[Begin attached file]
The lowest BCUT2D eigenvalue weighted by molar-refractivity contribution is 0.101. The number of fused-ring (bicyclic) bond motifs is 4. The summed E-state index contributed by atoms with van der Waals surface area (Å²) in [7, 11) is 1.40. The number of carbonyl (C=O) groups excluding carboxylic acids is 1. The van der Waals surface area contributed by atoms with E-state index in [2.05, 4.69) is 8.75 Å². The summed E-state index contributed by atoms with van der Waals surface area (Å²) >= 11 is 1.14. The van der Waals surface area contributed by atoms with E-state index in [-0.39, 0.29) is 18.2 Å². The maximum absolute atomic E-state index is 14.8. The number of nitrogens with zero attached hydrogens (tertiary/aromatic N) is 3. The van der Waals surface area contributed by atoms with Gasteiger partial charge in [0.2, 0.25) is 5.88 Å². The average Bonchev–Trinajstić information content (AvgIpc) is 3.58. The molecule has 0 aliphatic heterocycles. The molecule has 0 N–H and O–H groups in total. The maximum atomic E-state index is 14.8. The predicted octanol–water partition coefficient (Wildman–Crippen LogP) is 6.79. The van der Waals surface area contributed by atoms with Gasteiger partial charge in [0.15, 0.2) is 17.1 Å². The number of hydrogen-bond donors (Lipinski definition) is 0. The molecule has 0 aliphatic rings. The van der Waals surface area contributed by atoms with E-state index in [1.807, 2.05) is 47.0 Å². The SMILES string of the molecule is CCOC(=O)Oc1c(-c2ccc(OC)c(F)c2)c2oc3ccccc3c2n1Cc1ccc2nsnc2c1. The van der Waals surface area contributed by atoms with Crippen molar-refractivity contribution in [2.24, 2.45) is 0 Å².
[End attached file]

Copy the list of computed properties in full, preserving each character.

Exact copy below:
The lowest BCUT2D eigenvalue weighted by molar-refractivity contribution is 0.101. The number of fused-ring (bicyclic) bond motifs is 4. The summed E-state index contributed by atoms with van der Waals surface area (Å²) in [7, 11) is 1.40. The number of carbonyl (C=O) groups excluding carboxylic acids is 1. The van der Waals surface area contributed by atoms with E-state index in [2.05, 4.69) is 8.75 Å². The summed E-state index contributed by atoms with van der Waals surface area (Å²) >= 11 is 1.14. The van der Waals surface area contributed by atoms with E-state index in [-0.39, 0.29) is 18.2 Å². The maximum absolute atomic E-state index is 14.8. The number of nitrogens with zero attached hydrogens (tertiary/aromatic N) is 3. The van der Waals surface area contributed by atoms with Gasteiger partial charge in [0.2, 0.25) is 5.88 Å². The average Bonchev–Trinajstić information content (AvgIpc) is 3.58. The molecule has 0 aliphatic heterocycles. The molecule has 0 N–H and O–H groups in total. The maximum atomic E-state index is 14.8. The predicted octanol–water partition coefficient (Wildman–Crippen LogP) is 6.79. The van der Waals surface area contributed by atoms with Gasteiger partial charge in [0.15, 0.2) is 17.1 Å². The number of hydrogen-bond donors (Lipinski definition) is 0. The molecule has 0 aliphatic rings. The van der Waals surface area contributed by atoms with E-state index in [1.807, 2.05) is 47.0 Å². The SMILES string of the molecule is CCOC(=O)Oc1c(-c2ccc(OC)c(F)c2)c2oc3ccccc3c2n1Cc1ccc2nsnc2c1. The van der Waals surface area contributed by atoms with Crippen molar-refractivity contribution in [2.24, 2.45) is 0 Å².